- NFTs are expected to find extensive use as smart contracts, which would allow all of the involved parties to view any changes made to the legally binding documents.
- Event organizers will use NFT tickets to combat counterfeit tickets and provide attendees with a unique, everlasting piece of memorabilia.
- NFTs have a high probability of being used to store and access medical records, as well as act as digital passports.
Non Fungible Tokens, or NFTs for short, have made a meteoric rise to prominence in the digital world. The tokens represent ownership of a unique asset, such as an image or file, and have become extremely popular amongst collectors of various digital items. The next step for NFTs is to find regular usage in the physical world, utilizing the blockchain technology behind it to increase efficiency and reliability in numerous walks of life.
NFTs are expected to find extensive use as smart contracts, which are digital versions of legally binding documents. NFT contracts built on blockchain networks will allow for reduced costs and increased efficiency, as information is stored on cryptographic hashes which can be viewed by all of the involved parties. Furthermore, any changes made to a contract will be viewable by the involved parties, allowing for greater transparency of business decisions.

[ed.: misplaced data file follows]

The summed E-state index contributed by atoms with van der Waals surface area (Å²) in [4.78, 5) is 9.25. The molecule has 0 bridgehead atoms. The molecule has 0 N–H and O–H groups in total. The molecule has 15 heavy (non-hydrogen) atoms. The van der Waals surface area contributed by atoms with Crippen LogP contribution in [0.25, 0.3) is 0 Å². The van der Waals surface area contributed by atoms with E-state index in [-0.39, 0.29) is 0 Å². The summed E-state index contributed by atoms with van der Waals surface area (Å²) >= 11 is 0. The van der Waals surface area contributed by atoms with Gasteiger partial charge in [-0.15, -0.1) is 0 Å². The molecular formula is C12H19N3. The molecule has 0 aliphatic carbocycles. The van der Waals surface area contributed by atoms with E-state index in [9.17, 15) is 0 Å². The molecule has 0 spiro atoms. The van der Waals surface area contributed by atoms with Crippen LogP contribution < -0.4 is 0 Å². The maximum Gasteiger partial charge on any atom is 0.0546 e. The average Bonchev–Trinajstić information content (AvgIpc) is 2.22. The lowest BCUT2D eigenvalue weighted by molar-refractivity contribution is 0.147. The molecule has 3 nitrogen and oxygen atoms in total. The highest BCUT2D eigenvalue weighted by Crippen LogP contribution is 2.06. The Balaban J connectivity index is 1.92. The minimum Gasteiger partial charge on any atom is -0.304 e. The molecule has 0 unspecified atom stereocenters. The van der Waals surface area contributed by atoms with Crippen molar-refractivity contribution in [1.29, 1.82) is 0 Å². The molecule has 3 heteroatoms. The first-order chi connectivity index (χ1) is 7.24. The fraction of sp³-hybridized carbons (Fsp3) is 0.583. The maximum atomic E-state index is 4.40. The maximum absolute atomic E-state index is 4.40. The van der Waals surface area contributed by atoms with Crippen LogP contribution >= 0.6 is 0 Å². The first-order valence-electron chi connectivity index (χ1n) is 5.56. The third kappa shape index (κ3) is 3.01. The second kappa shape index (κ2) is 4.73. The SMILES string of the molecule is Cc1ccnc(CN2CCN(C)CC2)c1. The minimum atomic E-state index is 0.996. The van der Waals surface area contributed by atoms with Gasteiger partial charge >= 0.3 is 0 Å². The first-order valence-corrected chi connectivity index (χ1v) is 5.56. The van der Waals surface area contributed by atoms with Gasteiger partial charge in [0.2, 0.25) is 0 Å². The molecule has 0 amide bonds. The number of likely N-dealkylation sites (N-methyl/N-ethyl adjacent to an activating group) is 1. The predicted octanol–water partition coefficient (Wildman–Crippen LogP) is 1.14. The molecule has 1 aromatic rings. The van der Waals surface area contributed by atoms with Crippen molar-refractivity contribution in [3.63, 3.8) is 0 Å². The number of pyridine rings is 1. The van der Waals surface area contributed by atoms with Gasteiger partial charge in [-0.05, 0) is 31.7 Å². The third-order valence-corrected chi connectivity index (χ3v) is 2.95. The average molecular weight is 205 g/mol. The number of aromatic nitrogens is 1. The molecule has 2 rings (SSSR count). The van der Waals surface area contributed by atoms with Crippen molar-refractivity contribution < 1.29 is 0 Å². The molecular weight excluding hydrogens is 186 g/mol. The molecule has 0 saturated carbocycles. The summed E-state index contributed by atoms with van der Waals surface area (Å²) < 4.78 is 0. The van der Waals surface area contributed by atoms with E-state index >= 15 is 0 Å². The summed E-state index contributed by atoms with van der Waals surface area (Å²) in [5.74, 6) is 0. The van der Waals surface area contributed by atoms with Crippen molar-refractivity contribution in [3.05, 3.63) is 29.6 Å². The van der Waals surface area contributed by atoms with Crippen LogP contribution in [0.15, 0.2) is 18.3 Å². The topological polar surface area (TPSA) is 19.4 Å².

Expect to see more and more event organizers use NFT tickets. Doing so will drastically reduce the effectiveness of counterfeit tickets and provide attendees with a unique, everlasting piece of memorabilia. The trend has already begun, with this year’s Super Bowl issuing attendees NFT tickets featuring their row and seat number for the game.
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NFTs have a high probability of being used to store and access medical records, as well as act as digital passports. The decentralized nature of blockchain technology presents the perfect opportunity for storing and quickly accessing private information. Going through immigration at the airport will become much faster and secure, while switching physicians will no longer translate to a long wait for medical records to be transferred.